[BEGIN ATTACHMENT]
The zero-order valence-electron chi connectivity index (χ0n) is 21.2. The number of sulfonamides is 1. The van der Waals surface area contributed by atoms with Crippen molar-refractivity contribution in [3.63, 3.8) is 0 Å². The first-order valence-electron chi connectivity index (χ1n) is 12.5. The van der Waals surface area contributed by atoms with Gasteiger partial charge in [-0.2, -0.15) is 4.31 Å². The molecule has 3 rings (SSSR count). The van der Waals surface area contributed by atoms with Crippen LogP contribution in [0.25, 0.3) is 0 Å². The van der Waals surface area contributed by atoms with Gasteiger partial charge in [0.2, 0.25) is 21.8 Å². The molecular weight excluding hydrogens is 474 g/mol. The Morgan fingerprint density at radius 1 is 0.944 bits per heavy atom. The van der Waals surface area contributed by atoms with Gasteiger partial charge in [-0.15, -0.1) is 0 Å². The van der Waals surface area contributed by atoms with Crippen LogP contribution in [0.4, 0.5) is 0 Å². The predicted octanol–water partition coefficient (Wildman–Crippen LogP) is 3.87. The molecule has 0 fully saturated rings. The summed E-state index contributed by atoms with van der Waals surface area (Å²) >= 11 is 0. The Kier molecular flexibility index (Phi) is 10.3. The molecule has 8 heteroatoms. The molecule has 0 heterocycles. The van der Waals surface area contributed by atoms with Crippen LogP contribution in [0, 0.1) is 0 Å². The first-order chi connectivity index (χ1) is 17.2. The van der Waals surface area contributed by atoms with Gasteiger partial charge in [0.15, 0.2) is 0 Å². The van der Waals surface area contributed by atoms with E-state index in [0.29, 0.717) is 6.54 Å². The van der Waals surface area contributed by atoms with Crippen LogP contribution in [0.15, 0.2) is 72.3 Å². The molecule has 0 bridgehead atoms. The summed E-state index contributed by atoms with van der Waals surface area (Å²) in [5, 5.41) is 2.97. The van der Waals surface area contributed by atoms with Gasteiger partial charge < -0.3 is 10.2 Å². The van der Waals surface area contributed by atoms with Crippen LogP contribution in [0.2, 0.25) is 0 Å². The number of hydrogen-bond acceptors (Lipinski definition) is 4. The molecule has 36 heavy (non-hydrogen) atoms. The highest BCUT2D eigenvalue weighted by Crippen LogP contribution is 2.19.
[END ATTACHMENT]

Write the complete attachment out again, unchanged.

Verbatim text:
The zero-order valence-electron chi connectivity index (χ0n) is 21.2. The number of sulfonamides is 1. The van der Waals surface area contributed by atoms with Crippen molar-refractivity contribution in [3.63, 3.8) is 0 Å². The first-order valence-electron chi connectivity index (χ1n) is 12.5. The van der Waals surface area contributed by atoms with Gasteiger partial charge in [-0.2, -0.15) is 4.31 Å². The molecule has 3 rings (SSSR count). The van der Waals surface area contributed by atoms with Crippen LogP contribution in [0.25, 0.3) is 0 Å². The van der Waals surface area contributed by atoms with Gasteiger partial charge in [0.2, 0.25) is 21.8 Å². The molecular weight excluding hydrogens is 474 g/mol. The Morgan fingerprint density at radius 1 is 0.944 bits per heavy atom. The van der Waals surface area contributed by atoms with Gasteiger partial charge in [-0.15, -0.1) is 0 Å². The van der Waals surface area contributed by atoms with Crippen LogP contribution in [0.4, 0.5) is 0 Å². The predicted octanol–water partition coefficient (Wildman–Crippen LogP) is 3.87. The molecule has 0 fully saturated rings. The summed E-state index contributed by atoms with van der Waals surface area (Å²) >= 11 is 0. The Kier molecular flexibility index (Phi) is 10.3. The molecule has 8 heteroatoms. The molecule has 0 heterocycles. The van der Waals surface area contributed by atoms with Crippen LogP contribution in [0, 0.1) is 0 Å². The first-order chi connectivity index (χ1) is 17.2. The van der Waals surface area contributed by atoms with Gasteiger partial charge in [0.15, 0.2) is 0 Å². The van der Waals surface area contributed by atoms with E-state index in [0.29, 0.717) is 6.54 Å². The van der Waals surface area contributed by atoms with Crippen LogP contribution in [0.15, 0.2) is 72.3 Å². The molecule has 0 bridgehead atoms. The summed E-state index contributed by atoms with van der Waals surface area (Å²) in [5, 5.41) is 2.97. The van der Waals surface area contributed by atoms with Gasteiger partial charge < -0.3 is 10.2 Å². The van der Waals surface area contributed by atoms with Crippen LogP contribution in [0.2, 0.25) is 0 Å². The number of hydrogen-bond acceptors (Lipinski definition) is 4. The molecule has 36 heavy (non-hydrogen) atoms. The highest BCUT2D eigenvalue weighted by Crippen LogP contribution is 2.19.